In an earlier post, I mentioned that I was going to try to read a book of poetry every week this year. It is now week twenty-four, and I’ve read twenty-one books. I should have realized that this goal was unrealistic—especially when I signed up to teach four classes this summer—but I always have unrealistic goal towards the number of books that I’m going to read.
When going on a weeklong trip, it is rare for me to carry less than four books. Keep in mind these are not sit at the shore of a lake and read type trips, but the meet of up with friends and see all the sights type trips. The reality is I probably wouldn’t get through one book much less four.
I suspect that this, in part, is a habit that I picked up from my dad—who always carried a book with him in case he ever got stuck waiting. A habit I carry to the extreme. One of my criteria for a purse is that I can fit a good-sized paperback into it (along with my wallet, journal, day planner, and pens). When packing for a trip I tend to worry that I may finish one book and not have anything else to read, that when I start a new book it will prove a bore, that one book may be intense and I will need light-hearted breaks. In the end, I usually pack four books.
I read more than one book at the time. Usually I’m reading—at the very least—a novel, a book of nonfiction, a book of poetry, something that I’ve been intimidated by, and an issue of a literary magazine. As you can see by the photo of the books currently on my nightstand I often exceed that list. And not only am I reading that pile, I’ve also been carrying around The Uses of Enchantment and the most recent issue of the Indiana Review, in case I get a spare moment at work, and sitting next to my desk is Thomas Hardy The Complete Poems, which I pick up from time to time (though it may take me years to get through).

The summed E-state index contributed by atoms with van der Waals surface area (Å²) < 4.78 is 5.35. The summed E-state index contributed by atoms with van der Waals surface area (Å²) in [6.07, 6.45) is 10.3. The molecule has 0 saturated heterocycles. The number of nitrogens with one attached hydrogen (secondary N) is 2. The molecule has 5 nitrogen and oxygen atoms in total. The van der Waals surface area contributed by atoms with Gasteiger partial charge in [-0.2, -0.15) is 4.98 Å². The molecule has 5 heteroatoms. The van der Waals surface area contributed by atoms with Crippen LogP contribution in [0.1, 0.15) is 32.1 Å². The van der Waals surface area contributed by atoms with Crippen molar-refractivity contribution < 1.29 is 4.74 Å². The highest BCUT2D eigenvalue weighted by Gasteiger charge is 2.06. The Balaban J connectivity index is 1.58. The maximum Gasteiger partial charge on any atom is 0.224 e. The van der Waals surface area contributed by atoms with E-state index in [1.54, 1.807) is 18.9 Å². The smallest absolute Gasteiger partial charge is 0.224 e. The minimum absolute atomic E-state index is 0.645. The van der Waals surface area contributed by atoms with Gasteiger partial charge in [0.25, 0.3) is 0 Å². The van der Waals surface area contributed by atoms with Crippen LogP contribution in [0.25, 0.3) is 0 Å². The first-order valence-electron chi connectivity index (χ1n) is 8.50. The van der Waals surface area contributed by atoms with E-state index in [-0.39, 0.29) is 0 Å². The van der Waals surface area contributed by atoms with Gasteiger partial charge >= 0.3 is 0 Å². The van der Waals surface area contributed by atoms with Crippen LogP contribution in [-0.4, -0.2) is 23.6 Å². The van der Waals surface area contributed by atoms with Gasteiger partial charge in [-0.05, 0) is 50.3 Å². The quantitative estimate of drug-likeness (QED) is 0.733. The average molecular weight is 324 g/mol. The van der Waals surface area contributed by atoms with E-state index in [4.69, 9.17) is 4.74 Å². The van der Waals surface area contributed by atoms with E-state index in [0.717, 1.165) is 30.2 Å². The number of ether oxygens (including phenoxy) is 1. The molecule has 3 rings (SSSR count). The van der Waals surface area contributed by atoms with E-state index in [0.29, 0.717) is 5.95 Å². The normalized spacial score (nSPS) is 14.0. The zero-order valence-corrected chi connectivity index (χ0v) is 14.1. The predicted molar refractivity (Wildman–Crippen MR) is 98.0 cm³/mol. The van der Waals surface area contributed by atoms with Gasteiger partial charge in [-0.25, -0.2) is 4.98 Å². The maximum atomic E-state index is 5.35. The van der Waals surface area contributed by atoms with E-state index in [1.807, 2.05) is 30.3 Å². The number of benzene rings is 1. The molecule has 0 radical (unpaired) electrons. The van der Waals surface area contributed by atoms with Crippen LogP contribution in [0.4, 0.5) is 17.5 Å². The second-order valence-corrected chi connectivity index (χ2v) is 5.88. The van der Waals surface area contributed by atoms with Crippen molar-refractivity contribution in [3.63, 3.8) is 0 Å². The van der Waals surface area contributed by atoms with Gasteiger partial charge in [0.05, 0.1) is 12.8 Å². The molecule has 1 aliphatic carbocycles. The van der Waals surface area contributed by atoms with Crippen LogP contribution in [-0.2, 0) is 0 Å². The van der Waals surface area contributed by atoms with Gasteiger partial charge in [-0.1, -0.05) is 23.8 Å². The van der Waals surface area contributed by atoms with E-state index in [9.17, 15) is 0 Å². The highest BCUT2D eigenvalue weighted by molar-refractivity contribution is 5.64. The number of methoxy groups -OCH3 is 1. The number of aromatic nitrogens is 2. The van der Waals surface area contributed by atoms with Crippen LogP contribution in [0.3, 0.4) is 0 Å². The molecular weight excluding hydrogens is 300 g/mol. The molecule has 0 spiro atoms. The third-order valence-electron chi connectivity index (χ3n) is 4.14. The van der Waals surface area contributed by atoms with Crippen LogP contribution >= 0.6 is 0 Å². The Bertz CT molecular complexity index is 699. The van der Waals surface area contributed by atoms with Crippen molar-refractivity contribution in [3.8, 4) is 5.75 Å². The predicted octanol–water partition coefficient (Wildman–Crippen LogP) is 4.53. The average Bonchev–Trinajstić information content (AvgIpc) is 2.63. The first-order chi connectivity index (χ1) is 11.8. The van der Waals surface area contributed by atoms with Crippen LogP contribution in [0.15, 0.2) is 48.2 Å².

When considering my reading habits, I may read a lot of books, but I don’t really get through them all that quickly. It was never realistic that I was going to read a book of poetry a week, though I may still be able to read fifty-two books of poetry this year.
In fact The Complete Poems of Cavafy had been sitting on my shelf for quite sometime, but I’ve been putting off reading it to focus on books I knew I could get through in a week. Finally I gave in—I could no longer stand waiting even though I knew it would mess up my goal. I was doing this for fun anyways.
Of course the danger of having fun goals is that they can turn into work. After all I’m not reading these books for a class or a job, I’m reading them for myself. And sometimes, especially with poetry, it’s all right to take your time.
Below is the books of poetry that I’ve finished so far:
Week 1: The Best American Poetry of 2011
Week 2: Radial Symmetry By Katherine Larson
Week 3: Sin by Ai
Week 4: Waxworks by Frieda Hughes
Week 5: Mommy Must be a Fountain of Feather by Kym Hyesoon
Week 6: Bestiary or The Parade of Orpheus by Guillaume Apollinaire
Week 7: Kaddish by Allen Ginsberg
Week 8: The Other Side/ El Otro Lado by Julia Alvarez
Week 9: Remainland by Aase Berg
Week 10: It’s Not You, It’s Me: The Poetry of Breakup ed. by Jerry William
Week 11: Red as a Lotus: Letters to a Dead Trapist by Lisa Gill
Week 12: Diving into The Wreck by Adrienne Rich
Week 13: Breathing Between the Lines by Demetria Martinez
Week 14: Men in the Off Hours by Anne Carson
Week 15: Petals of Zero by Andrew Zawacki
Week 16: Words for Empty and Words for Full by Bob Hicok
Week 17: Head Off & Split by Nikkey Finney
Week 18: Flying at Night by Ted Kooser
Week 19: Practical Gods by Carl Dennis
Week 20: Wait by C.K. Williams
Week 21: Arrival of the Future by B.H. Fairchild.